Physiological evaluation of the U.S. Army one-handed tourniquet

Joseph C. Wenke, Thomas J. Walters, Dominique J. Greydanus, Anthony E. Pusateri, Victor A. Convertino

Research output: Contribution to journalReview articlepeer-review

Abstract

Objective: To provide a physiological assessment of the U.S. Army one-handed tourniquet (OHT). Methods: An OHT was self-applied by 26 subjects, to maximal tolerable tightness, to the proximal arm or thigh under different conditions and positions, and the presence of blood flow was assessed using Doppler ultrasonography or occlusion plethysmography. Results: Doppler sound was eliminated at the radial artery for all subjects with OHT application but was not stopped at the popliteal or dorsalis pedis artery for any subjects. The OHT reduced forearm blood flow by 79% but decreased leg blood flow by only ∼50%, regardless of condition and position of application to the thigh. Conclusions: The OHT appears to effectively minimize blood flow in the arm but not in the lower extremities, and clinical assessment of blood flow disappearance by Doppler ultrasonography may underestimate the magnitude of actual blood flow to the limb.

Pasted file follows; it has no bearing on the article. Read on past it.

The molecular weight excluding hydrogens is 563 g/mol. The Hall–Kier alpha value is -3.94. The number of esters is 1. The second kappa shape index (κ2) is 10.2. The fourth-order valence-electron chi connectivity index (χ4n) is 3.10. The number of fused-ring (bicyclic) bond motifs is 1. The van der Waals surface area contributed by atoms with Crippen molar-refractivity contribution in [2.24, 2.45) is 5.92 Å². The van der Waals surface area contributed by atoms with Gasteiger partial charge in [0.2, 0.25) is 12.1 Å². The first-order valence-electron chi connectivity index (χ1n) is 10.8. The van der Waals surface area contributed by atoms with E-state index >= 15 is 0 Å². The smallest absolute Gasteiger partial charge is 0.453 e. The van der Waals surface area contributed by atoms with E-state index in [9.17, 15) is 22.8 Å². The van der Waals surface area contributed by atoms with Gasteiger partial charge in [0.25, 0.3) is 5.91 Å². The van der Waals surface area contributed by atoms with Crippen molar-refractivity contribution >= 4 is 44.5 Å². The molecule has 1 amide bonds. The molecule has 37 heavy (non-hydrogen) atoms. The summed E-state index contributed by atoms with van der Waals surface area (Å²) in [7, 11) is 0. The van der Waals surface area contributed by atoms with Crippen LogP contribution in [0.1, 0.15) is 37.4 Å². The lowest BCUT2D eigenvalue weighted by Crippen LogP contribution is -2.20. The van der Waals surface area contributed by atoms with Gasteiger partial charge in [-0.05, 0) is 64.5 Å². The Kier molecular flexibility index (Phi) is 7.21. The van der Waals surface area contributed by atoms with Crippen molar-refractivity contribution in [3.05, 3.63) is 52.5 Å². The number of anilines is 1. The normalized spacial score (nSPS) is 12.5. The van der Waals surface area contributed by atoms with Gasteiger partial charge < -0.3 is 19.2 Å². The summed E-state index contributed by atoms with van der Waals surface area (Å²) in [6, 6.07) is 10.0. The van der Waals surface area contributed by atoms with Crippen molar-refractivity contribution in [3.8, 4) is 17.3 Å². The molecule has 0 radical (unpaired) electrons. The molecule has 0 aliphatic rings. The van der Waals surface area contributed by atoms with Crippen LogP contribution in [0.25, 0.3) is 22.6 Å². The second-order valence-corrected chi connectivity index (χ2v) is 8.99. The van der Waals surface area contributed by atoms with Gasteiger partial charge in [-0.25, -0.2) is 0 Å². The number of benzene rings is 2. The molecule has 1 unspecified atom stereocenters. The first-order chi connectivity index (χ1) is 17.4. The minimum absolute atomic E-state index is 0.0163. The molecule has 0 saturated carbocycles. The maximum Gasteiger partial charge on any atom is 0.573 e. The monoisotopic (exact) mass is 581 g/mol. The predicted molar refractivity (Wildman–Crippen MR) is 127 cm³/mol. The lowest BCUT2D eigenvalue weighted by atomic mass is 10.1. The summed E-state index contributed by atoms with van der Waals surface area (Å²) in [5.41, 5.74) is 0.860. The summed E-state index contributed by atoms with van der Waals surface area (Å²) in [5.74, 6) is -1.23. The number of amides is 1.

Original languageEnglish (US)
Pages (from-to)776-781
Number of pages6
JournalMilitary medicine
Volume170
Issue number9
DOIs
StatePublished - Sep 2005
Externally publishedYes

ASJC Scopus subject areas

  • Public Health, Environmental and Occupational Health

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